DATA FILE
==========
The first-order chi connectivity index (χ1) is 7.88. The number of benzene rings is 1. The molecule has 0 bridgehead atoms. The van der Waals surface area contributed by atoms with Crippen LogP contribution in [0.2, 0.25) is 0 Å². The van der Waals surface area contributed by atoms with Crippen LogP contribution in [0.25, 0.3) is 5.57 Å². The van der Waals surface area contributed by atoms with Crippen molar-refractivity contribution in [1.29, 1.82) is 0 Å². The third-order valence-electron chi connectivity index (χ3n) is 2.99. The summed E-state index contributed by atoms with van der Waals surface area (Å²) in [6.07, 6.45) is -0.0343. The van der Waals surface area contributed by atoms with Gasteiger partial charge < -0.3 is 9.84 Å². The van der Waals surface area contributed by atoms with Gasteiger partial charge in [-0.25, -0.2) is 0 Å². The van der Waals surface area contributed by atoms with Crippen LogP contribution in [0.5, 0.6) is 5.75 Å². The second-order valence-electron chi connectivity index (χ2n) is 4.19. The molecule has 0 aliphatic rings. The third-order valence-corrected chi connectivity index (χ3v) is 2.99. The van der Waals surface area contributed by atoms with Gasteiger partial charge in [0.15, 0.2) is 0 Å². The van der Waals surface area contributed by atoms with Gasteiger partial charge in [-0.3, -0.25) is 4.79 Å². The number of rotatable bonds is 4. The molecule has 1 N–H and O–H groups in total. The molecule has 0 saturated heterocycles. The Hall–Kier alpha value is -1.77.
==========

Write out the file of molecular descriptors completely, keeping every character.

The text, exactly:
The first-order chi connectivity index (χ1) is 7.88. The number of benzene rings is 1. The molecule has 0 bridgehead atoms. The van der Waals surface area contributed by atoms with Crippen LogP contribution in [0.2, 0.25) is 0 Å². The van der Waals surface area contributed by atoms with Crippen LogP contribution in [0.25, 0.3) is 5.57 Å². The van der Waals surface area contributed by atoms with Crippen molar-refractivity contribution in [1.29, 1.82) is 0 Å². The third-order valence-electron chi connectivity index (χ3n) is 2.99. The summed E-state index contributed by atoms with van der Waals surface area (Å²) in [6.07, 6.45) is -0.0343. The van der Waals surface area contributed by atoms with Gasteiger partial charge < -0.3 is 9.84 Å². The van der Waals surface area contributed by atoms with Gasteiger partial charge in [-0.25, -0.2) is 0 Å². The van der Waals surface area contributed by atoms with Crippen LogP contribution in [0.5, 0.6) is 5.75 Å². The second-order valence-electron chi connectivity index (χ2n) is 4.19. The molecule has 0 aliphatic rings. The third-order valence-corrected chi connectivity index (χ3v) is 2.99. The van der Waals surface area contributed by atoms with Gasteiger partial charge in [0.15, 0.2) is 0 Å². The van der Waals surface area contributed by atoms with Gasteiger partial charge in [-0.3, -0.25) is 4.79 Å². The number of rotatable bonds is 4. The molecule has 1 N–H and O–H groups in total. The molecule has 0 saturated heterocycles. The Hall–Kier alpha value is -1.77.